Nearly everyone in IT has, at some point, been in support. Even if you never worked on a help desk, you probably had to support an application, infrastructure, or at least your mother's desktop machine. No matter who you are, you've been on the receiving end of phone calls from people asking for technical help.
Stories by Paul Glen
In my years as an IT management consultant, I've had the opportunity to ask one simple question of a wide variety of managers -- seasoned and new, at large organizations and small; in the private sector, government and educational settings; and in numerous countries around the world. And the answers have been remarkably consistent, with rare exceptions.
I've been privileged to meet IT professionals around the world, and I'm always struck by their many fine qualities. One of the most common of these is the desire to help others. As a group, IT people believe in progress and hold that technology can be an important part of making people's lives better. At work, we like to see that our products contribute to the efficiency, effectiveness and happiness of users and consumers.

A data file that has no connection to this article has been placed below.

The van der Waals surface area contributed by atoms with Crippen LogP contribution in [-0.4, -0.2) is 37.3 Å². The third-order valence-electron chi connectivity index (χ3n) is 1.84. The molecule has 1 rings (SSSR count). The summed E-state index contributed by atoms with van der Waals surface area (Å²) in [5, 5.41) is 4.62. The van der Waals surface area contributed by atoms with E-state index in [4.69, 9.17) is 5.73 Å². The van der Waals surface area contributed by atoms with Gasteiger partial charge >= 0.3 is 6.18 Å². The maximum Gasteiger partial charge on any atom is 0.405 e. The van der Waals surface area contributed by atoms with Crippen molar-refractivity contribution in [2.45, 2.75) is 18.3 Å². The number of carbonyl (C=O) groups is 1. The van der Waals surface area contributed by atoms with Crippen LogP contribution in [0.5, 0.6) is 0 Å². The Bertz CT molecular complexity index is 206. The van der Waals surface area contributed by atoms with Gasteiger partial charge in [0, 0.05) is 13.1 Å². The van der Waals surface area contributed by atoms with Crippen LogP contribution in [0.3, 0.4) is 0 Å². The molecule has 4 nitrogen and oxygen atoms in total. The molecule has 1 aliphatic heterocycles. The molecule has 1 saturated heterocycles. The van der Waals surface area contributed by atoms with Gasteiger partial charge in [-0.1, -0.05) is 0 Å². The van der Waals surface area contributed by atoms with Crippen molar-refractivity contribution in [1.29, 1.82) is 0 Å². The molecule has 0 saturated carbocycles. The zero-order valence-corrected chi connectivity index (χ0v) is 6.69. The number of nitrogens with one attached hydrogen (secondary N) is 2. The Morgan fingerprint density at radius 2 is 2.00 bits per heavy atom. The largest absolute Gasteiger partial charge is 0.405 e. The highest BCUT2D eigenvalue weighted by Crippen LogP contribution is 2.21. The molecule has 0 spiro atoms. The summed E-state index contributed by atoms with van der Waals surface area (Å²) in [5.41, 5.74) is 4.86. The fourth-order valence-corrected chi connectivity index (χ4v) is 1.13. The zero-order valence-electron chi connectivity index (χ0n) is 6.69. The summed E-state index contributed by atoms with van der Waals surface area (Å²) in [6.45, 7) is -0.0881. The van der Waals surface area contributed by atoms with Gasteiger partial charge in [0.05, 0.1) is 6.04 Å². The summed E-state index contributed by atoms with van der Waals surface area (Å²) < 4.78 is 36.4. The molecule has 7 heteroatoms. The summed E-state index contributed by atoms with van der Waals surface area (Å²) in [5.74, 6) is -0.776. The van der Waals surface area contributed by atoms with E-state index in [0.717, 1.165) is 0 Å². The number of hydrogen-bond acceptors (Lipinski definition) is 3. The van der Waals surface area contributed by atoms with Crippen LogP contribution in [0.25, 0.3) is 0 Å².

The New Year is always a good time to reflect on your career: where you've been, where you're heading, and where you'd like to go. It's also the traditional time for people like me -- industry analysts, pundits and consultants -- to tell you what hot skills you'll need to develop to advance your career in the next year. Of course, if developing your career were really that simple, every reader would be the CEO of a company by now.
To get your projects done, you'll need to motivate your people to perform, no matter where their loyalties lie.
While you oftentimes just have to live with whatever it is you don't like, some situations call for a more forceful reaction.
As managers, we all get caught up in the daily exigencies of the job. Subordinates constantly ask for or need direction. Bosses demand status updates and results. Clients and users want us to make their work easier or even possible. When your days seem like a blizzard of interruptions, are you ever able to do anything that might make a long-term difference?
“Excuse me?” I said to my new boss with barely concealed incredulity.
“You shouldn’t thank your people for just doing their jobs. That’s what the paycheck is for.”